The summer budget on 8 July is the first real opportunity for the Chancellor to put his mark on the nation's finances, unconstrained by coalition negotiations. Here’s what he could do in three areas that may affect your investment plans and income.
If you haven't used your pension allowances, then you still have a few days to do so before the Budget on 8 July. We recently reported that wealthy people should seriously consider maximising their pension contributions with a one-off contribution, while tax reliefs are still generous.
Restricting pensions tax relief for additional rate taxpayers is part of the Conservatives' manifesto - the move would fund an increase in the inheritance tax threshold for main homes to £1 million. There's a chance the Chancellor could go further by introduction a flat rate of pension tax relief that will be lower than the current 40 per cent available to higher-rate taxpayers.
Capital gains tax
Alex Henderson, tax partner at PwC says: "Don't assume the tax lock commitment means no changes to income tax, national insurance or VAT. There’s scope to raise more revenue without increasing tax rates by widening the definitions of what’s taxed, or withdrawing tax reliefs. Options include redefining short term capital gains as incomes as some other countries do, or restricting the deductibility of interest.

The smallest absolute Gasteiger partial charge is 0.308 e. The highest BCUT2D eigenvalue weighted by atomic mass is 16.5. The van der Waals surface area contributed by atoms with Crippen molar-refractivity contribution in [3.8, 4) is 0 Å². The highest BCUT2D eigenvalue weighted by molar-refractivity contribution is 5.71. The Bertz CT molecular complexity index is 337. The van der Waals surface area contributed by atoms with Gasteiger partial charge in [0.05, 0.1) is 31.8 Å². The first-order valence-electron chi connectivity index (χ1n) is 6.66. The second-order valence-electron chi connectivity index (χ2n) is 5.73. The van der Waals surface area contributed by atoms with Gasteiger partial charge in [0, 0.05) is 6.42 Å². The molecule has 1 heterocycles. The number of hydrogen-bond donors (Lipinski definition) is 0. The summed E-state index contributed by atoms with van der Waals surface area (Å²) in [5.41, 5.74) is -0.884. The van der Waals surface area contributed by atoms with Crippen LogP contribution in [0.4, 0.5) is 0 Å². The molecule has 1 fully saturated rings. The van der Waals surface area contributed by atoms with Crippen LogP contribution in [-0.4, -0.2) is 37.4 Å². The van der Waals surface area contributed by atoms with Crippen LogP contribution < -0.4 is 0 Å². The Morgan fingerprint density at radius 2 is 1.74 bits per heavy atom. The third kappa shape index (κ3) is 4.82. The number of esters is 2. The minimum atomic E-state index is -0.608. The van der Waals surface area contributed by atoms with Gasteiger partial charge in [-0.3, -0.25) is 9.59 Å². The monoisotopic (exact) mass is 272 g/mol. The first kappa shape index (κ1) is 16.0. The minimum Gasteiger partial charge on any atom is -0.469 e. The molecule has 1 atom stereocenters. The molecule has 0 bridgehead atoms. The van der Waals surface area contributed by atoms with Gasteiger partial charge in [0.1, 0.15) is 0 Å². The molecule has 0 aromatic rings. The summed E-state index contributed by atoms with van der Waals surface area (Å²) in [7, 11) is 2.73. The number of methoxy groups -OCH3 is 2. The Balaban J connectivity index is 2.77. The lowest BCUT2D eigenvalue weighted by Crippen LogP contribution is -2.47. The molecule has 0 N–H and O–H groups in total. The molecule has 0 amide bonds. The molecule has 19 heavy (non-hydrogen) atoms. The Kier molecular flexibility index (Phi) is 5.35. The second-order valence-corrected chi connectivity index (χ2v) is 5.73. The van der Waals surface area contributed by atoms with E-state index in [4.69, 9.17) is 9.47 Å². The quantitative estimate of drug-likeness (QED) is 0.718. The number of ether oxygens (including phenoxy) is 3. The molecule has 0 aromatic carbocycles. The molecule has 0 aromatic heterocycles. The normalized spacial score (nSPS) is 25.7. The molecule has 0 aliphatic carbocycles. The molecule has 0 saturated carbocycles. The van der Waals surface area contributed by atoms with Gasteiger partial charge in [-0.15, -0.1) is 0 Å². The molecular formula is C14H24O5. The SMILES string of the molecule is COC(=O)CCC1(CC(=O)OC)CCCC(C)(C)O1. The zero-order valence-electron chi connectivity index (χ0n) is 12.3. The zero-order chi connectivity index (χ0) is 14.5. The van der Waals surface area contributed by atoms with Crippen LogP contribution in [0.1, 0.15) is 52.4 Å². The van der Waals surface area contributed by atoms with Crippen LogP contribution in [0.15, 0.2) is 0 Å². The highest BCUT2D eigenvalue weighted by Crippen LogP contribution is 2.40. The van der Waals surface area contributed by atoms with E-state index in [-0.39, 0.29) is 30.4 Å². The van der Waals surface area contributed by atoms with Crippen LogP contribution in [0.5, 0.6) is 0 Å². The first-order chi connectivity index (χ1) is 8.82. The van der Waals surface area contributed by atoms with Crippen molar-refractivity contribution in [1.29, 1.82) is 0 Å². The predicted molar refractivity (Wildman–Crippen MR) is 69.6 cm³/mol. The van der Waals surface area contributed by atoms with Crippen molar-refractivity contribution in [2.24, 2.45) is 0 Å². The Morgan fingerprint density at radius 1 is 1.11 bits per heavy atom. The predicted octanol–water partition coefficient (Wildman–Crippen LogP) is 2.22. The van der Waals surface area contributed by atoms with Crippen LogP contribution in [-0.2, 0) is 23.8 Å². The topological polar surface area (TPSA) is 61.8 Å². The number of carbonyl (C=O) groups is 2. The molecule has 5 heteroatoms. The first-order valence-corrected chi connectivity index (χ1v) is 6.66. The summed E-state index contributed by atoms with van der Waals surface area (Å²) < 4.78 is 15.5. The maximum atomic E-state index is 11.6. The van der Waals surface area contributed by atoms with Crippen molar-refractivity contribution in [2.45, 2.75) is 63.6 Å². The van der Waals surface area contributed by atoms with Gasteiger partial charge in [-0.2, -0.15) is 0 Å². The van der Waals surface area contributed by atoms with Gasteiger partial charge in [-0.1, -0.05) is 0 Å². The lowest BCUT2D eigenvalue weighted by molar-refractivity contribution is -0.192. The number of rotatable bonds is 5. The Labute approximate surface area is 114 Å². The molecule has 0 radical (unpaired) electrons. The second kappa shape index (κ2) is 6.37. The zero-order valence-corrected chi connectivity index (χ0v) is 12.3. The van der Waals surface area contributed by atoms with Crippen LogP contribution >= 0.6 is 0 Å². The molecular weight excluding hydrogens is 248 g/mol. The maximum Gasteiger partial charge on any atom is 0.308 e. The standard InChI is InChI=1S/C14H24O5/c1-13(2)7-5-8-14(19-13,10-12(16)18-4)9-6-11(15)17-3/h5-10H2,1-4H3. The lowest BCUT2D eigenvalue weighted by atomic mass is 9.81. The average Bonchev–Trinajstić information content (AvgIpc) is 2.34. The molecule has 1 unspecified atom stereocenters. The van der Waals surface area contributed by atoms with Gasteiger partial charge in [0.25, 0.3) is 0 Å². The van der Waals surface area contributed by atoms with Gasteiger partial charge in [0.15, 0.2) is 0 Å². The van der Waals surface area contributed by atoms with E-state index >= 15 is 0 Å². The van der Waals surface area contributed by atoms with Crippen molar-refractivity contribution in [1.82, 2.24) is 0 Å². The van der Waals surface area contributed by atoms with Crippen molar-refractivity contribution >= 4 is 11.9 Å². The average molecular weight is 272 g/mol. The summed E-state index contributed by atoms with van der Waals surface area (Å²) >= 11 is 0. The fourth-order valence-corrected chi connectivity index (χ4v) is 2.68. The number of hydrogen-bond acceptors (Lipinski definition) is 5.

"On capital gains tax, we could also see a reduction in the level of capital gains you can make each year before tax: the annual exempt amount which currently stands at £11,100 could be frozen or even cut."
Paul Emery tax partners at PwC says: "Council tax is based on 1991 valuations and is ripe for reform. The chancellor could redistribute the tax burden to areas that have received high property growth. If he wants to raise more revenue, he could remove or change the cap on the upper rates of council tax and introduce further bands."